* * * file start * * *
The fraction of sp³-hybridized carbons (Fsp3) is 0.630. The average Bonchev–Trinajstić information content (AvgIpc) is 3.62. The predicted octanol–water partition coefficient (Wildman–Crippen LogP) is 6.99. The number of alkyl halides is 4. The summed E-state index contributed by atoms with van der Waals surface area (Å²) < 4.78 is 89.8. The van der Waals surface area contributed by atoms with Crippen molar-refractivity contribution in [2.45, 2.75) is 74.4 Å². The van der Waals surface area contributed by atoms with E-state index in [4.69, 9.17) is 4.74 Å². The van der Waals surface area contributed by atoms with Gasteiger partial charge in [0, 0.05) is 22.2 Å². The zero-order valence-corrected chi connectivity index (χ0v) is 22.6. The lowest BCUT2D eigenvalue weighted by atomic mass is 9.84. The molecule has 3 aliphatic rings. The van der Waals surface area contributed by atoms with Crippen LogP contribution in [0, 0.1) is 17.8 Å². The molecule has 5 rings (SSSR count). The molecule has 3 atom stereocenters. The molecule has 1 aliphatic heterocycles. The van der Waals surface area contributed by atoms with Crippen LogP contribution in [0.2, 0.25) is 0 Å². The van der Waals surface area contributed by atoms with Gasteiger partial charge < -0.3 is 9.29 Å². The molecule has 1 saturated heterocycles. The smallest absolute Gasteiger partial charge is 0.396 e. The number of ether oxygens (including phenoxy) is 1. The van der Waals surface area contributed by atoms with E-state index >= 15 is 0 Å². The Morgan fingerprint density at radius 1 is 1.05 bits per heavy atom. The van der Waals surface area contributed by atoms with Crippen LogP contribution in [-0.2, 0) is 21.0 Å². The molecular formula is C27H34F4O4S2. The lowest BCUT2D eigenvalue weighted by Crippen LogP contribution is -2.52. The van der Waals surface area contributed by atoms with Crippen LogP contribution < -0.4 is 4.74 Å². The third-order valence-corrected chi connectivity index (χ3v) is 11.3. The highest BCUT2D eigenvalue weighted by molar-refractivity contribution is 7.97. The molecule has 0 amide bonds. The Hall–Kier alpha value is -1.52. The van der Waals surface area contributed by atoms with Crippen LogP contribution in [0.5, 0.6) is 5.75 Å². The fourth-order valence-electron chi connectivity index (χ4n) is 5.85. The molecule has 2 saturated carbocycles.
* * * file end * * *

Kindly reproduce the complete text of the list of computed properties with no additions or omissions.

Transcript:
The fraction of sp³-hybridized carbons (Fsp3) is 0.630. The average Bonchev–Trinajstić information content (AvgIpc) is 3.62. The predicted octanol–water partition coefficient (Wildman–Crippen LogP) is 6.99. The number of alkyl halides is 4. The summed E-state index contributed by atoms with van der Waals surface area (Å²) < 4.78 is 89.8. The van der Waals surface area contributed by atoms with Crippen molar-refractivity contribution in [2.45, 2.75) is 74.4 Å². The van der Waals surface area contributed by atoms with E-state index in [4.69, 9.17) is 4.74 Å². The van der Waals surface area contributed by atoms with Gasteiger partial charge in [0, 0.05) is 22.2 Å². The zero-order valence-corrected chi connectivity index (χ0v) is 22.6. The lowest BCUT2D eigenvalue weighted by atomic mass is 9.84. The molecule has 3 aliphatic rings. The van der Waals surface area contributed by atoms with Crippen LogP contribution in [0, 0.1) is 17.8 Å². The molecule has 5 rings (SSSR count). The molecule has 3 atom stereocenters. The molecule has 1 aliphatic heterocycles. The van der Waals surface area contributed by atoms with Crippen LogP contribution in [0.2, 0.25) is 0 Å². The van der Waals surface area contributed by atoms with Gasteiger partial charge < -0.3 is 9.29 Å². The molecule has 1 saturated heterocycles. The smallest absolute Gasteiger partial charge is 0.396 e. The number of ether oxygens (including phenoxy) is 1. The van der Waals surface area contributed by atoms with E-state index >= 15 is 0 Å². The Morgan fingerprint density at radius 1 is 1.05 bits per heavy atom. The van der Waals surface area contributed by atoms with Crippen LogP contribution in [-0.2, 0) is 21.0 Å². The molecular formula is C27H34F4O4S2. The lowest BCUT2D eigenvalue weighted by Crippen LogP contribution is -2.52. The van der Waals surface area contributed by atoms with Crippen LogP contribution < -0.4 is 4.74 Å². The third-order valence-corrected chi connectivity index (χ3v) is 11.3. The highest BCUT2D eigenvalue weighted by molar-refractivity contribution is 7.97. The molecule has 0 amide bonds. The Hall–Kier alpha value is -1.52. The van der Waals surface area contributed by atoms with Crippen LogP contribution in [0.5, 0.6) is 5.75 Å². The fourth-order valence-electron chi connectivity index (χ4n) is 5.85. The molecule has 2 saturated carbocycles.